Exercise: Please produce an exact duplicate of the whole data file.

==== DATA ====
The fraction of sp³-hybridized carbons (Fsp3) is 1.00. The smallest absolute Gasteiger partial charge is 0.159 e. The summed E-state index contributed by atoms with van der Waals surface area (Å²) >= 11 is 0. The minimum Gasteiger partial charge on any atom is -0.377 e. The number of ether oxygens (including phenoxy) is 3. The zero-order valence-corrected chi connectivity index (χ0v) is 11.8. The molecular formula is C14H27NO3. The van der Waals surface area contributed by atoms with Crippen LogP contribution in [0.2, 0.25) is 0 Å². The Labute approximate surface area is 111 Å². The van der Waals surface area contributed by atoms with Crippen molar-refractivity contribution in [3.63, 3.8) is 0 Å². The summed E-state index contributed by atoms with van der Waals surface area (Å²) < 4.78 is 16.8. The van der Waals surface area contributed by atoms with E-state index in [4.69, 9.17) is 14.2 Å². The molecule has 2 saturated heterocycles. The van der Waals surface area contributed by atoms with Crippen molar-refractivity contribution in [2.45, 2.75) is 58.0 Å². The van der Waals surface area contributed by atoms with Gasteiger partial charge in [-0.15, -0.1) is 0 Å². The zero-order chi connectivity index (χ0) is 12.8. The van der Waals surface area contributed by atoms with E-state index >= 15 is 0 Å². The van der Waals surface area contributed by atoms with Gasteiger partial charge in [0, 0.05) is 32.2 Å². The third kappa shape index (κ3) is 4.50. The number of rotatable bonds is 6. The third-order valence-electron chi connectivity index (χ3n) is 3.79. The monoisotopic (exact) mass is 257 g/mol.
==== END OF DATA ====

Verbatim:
The fraction of sp³-hybridized carbons (Fsp3) is 1.00. The smallest absolute Gasteiger partial charge is 0.159 e. The summed E-state index contributed by atoms with van der Waals surface area (Å²) >= 11 is 0. The minimum Gasteiger partial charge on any atom is -0.377 e. The number of ether oxygens (including phenoxy) is 3. The zero-order valence-corrected chi connectivity index (χ0v) is 11.8. The molecular formula is C14H27NO3. The van der Waals surface area contributed by atoms with Crippen LogP contribution in [0.2, 0.25) is 0 Å². The Labute approximate surface area is 111 Å². The van der Waals surface area contributed by atoms with Crippen molar-refractivity contribution in [3.63, 3.8) is 0 Å². The summed E-state index contributed by atoms with van der Waals surface area (Å²) < 4.78 is 16.8. The van der Waals surface area contributed by atoms with E-state index in [4.69, 9.17) is 14.2 Å². The molecule has 2 saturated heterocycles. The van der Waals surface area contributed by atoms with Crippen molar-refractivity contribution in [2.45, 2.75) is 58.0 Å². The van der Waals surface area contributed by atoms with Gasteiger partial charge in [-0.15, -0.1) is 0 Å². The zero-order chi connectivity index (χ0) is 12.8. The van der Waals surface area contributed by atoms with E-state index >= 15 is 0 Å². The van der Waals surface area contributed by atoms with Gasteiger partial charge in [0, 0.05) is 32.2 Å². The third kappa shape index (κ3) is 4.50. The number of rotatable bonds is 6. The third-order valence-electron chi connectivity index (χ3n) is 3.79. The monoisotopic (exact) mass is 257 g/mol.